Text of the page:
You don’t say

“Sometimes it’s a whole lot easier to do that if you don’t know what you’re doing.”

– Car salesman Dawson Grimsley, who claims not to be a good golfer but scored a hole-in-one at the West Wichita Sunrise Rotary Charity Golf Tournament Monday (and donated his prize of a $12,500 Harley-Davidson back to the charity)

American Bikes 4 You to move to Wichita

UPDATED — Andover-based American Bikes 4 You, which sells pre-owned Harley-Davidsons, is moving to Wichita and almost doubling its space.

“Right now we average just over 300 bikes a year that we sell,” says LoRisa Fouch. “We’re hoping to double that. We’ll be able to have more motorcycles.”

Fouch owns the business with her husband, Larry, who has sold pre-owned Harleys for more than 25 years.

The 6-year-old company is moving to 8,500 square feet at 12345 E. Kellogg, which is east of Lowe’s and Walmart where Suburban Equipment used to be.

Currently, the Fouches rent two buildings, which are about 2,300 square feet each, at 13916 U.S. 54.

LoRisa says in addition to getting more space, the move will allow them to own their building, which she says makes more sense.

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Indian of Wichita to drop Indian Motorcycle franchise, change names and sell used motorcycles

WICHITA — Indian of Wichita owner Mark Hambelton is dropping his franchise with the Indian Motorcycle chain. Within 30 to 60 days, he expects to have a new name and be fully converted to a used motorcycle shop.

“I’ll be looking for everything now from Harleys to Hondas,” he says. “It won’t matter. Whatever will work.”

Polaris’ purchase of the chain earlier this year prompted Hambelton’s decision.

“We kind of looked and listened to what they were going to do,” he says. “We had to make a decision, and I think it’s in our best interest to go on and just do used-only retail. Not because what they’re doing is a bad thing.”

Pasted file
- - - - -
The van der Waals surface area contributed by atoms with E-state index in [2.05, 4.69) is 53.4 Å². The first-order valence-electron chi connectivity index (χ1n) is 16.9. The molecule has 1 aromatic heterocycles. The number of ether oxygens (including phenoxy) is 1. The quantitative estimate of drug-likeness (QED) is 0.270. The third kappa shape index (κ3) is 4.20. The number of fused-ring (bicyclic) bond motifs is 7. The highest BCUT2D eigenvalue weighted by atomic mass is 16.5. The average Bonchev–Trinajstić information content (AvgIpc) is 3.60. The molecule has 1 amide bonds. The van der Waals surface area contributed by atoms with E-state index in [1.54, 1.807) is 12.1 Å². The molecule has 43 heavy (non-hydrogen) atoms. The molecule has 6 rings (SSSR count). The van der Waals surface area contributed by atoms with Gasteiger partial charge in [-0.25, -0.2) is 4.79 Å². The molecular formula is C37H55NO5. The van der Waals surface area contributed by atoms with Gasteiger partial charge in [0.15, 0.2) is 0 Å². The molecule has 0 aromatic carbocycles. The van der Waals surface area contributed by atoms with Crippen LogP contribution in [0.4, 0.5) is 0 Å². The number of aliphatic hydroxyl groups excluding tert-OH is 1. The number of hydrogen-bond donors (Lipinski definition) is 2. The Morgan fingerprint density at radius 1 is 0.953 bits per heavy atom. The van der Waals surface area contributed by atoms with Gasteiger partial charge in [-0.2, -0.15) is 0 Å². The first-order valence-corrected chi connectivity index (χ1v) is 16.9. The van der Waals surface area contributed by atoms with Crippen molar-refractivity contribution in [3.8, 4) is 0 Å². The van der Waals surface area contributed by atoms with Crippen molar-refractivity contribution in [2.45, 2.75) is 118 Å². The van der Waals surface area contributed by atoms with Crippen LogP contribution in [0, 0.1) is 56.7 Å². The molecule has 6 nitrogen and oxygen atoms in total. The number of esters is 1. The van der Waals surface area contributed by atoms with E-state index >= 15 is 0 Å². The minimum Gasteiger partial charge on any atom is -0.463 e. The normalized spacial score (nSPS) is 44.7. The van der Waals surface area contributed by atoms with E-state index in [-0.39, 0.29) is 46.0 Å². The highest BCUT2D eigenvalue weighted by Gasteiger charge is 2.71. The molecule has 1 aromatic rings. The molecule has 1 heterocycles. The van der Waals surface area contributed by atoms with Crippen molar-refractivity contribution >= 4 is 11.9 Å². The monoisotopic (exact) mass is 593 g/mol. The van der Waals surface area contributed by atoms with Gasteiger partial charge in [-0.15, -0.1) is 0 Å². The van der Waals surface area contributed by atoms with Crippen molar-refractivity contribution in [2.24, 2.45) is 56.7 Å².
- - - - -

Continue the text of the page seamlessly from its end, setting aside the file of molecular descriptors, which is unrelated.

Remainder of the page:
Hambelton says it’s more of a timing issue.

“They told us their new models are two years plus away.”

Hambelton no longer is offering parts or service.

“It’s a nice thing to have, and certainly a mandatory thing to have if you have a franchise,” he says. However, he says, “There’s plenty of guys around doing it.”

Hambelton will keep his shop in 7,500 square feet at 9501 W. Kellogg. He may rename it Wichita Motorcycles, “but we’re not really sure.”

After selling his last few new Indian Motorcycles, Hambelton will still keep an eye on the chain.

“They’ve got big plans for Indian. … Maybe one day we’ll revisit it and become an Indian dealer again. Who knows what’s going to happen tomorrow. Nobody does. But we know the used market is good. It has remained good, and I’m sure it will continue.”

You don’t say

“If that’s not enough to get somebody to want to stay, I don’t know what is.”

Sarah Blanchard, general manager of Yia Yia’s Eurobistro, on the chain giving cook Miguel Valladares (and every other 15-year employee throughout the company) a Harley-Davidson 883 Sportster

‘Til We Meet Again to open second custom casket store, this time in Hutchinson

WICHITA — The YouTube video “Death Comes to the Mall” has created more than just curious customers for ‘Til We Meet Again, the custom casket store that opened at Towne West Square in March 2010.

It’s also leading to a second store, this one in Hutchinson, in what owners Nathan Smith and Traci Cone hope will be a franchised chain.

“This whole thing has just taken . . . off and just taken us all by storm,” Smith says.

“I expected us to be open at least two years before we started putting (more) stores in.”

Hutchinson residents James and Robin McComas are two of the more than 120,000 people who have seen one of the videos that customers have made about the unique store.

“We actually drove down to take a look and see what it was,” James McComas says.

Then, Robin McComas’ father died, and her family ordered an urn from ‘Til We Meet Again that was customized to look like her father’s Harley-Davidson.

“It was a wonderful experience in the sense of closure for so many people,” James McComas says.

“Right after that, I kept hounding Nathan. ‘Hey, we’d really like to be partners with you.’ ”

He says the biggest trigger to open the store was when he lost his job as vice president for operations at Promise Regional Medical Center due to restructuring.

“It opened the door to this,” McComas says.

The Hutchinson store will open at 306 N. Main St. on May 19.

“I’m calling mine the Main Street model,” McComas says. “It’s designed for rural America. It’s a little bit different market niche.”

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